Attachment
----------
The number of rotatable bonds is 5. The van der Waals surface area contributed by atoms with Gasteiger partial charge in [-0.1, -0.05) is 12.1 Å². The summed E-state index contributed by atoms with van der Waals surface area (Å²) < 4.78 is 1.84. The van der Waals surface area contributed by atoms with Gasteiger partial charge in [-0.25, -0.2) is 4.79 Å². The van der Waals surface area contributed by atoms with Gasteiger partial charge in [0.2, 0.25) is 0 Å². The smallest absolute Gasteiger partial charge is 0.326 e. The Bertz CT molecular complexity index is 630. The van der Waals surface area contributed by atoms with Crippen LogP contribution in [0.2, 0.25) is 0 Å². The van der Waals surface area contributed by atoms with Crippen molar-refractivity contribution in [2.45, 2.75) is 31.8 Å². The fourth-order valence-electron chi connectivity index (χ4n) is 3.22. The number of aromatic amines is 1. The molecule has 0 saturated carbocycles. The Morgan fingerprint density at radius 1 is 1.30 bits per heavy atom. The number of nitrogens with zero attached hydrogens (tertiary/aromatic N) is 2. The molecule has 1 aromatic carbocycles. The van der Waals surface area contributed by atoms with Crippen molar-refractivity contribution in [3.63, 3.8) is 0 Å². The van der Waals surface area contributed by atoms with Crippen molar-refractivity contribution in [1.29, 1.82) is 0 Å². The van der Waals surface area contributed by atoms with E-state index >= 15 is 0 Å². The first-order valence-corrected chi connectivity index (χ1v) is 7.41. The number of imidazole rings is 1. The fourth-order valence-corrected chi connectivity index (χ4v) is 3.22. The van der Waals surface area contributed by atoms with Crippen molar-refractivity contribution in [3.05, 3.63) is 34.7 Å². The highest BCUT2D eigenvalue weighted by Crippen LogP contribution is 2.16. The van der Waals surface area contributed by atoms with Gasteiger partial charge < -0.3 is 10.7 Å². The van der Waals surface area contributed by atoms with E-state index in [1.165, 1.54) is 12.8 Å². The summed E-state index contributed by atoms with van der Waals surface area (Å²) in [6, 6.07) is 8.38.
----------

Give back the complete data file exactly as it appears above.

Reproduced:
The number of rotatable bonds is 5. The van der Waals surface area contributed by atoms with Gasteiger partial charge in [-0.1, -0.05) is 12.1 Å². The summed E-state index contributed by atoms with van der Waals surface area (Å²) < 4.78 is 1.84. The van der Waals surface area contributed by atoms with Gasteiger partial charge in [-0.25, -0.2) is 4.79 Å². The van der Waals surface area contributed by atoms with Gasteiger partial charge in [0.2, 0.25) is 0 Å². The smallest absolute Gasteiger partial charge is 0.326 e. The Bertz CT molecular complexity index is 630. The van der Waals surface area contributed by atoms with Crippen LogP contribution in [0.2, 0.25) is 0 Å². The van der Waals surface area contributed by atoms with Crippen molar-refractivity contribution in [2.45, 2.75) is 31.8 Å². The fourth-order valence-electron chi connectivity index (χ4n) is 3.22. The number of aromatic amines is 1. The molecule has 0 saturated carbocycles. The Morgan fingerprint density at radius 1 is 1.30 bits per heavy atom. The number of nitrogens with zero attached hydrogens (tertiary/aromatic N) is 2. The molecule has 1 aromatic carbocycles. The van der Waals surface area contributed by atoms with Crippen molar-refractivity contribution in [3.63, 3.8) is 0 Å². The van der Waals surface area contributed by atoms with Crippen molar-refractivity contribution in [1.29, 1.82) is 0 Å². The van der Waals surface area contributed by atoms with E-state index >= 15 is 0 Å². The first-order valence-corrected chi connectivity index (χ1v) is 7.41. The number of imidazole rings is 1. The fourth-order valence-corrected chi connectivity index (χ4v) is 3.22. The van der Waals surface area contributed by atoms with Crippen molar-refractivity contribution in [3.05, 3.63) is 34.7 Å². The highest BCUT2D eigenvalue weighted by Crippen LogP contribution is 2.16. The van der Waals surface area contributed by atoms with Gasteiger partial charge < -0.3 is 10.7 Å². The van der Waals surface area contributed by atoms with E-state index in [1.165, 1.54) is 12.8 Å². The summed E-state index contributed by atoms with van der Waals surface area (Å²) in [6, 6.07) is 8.38.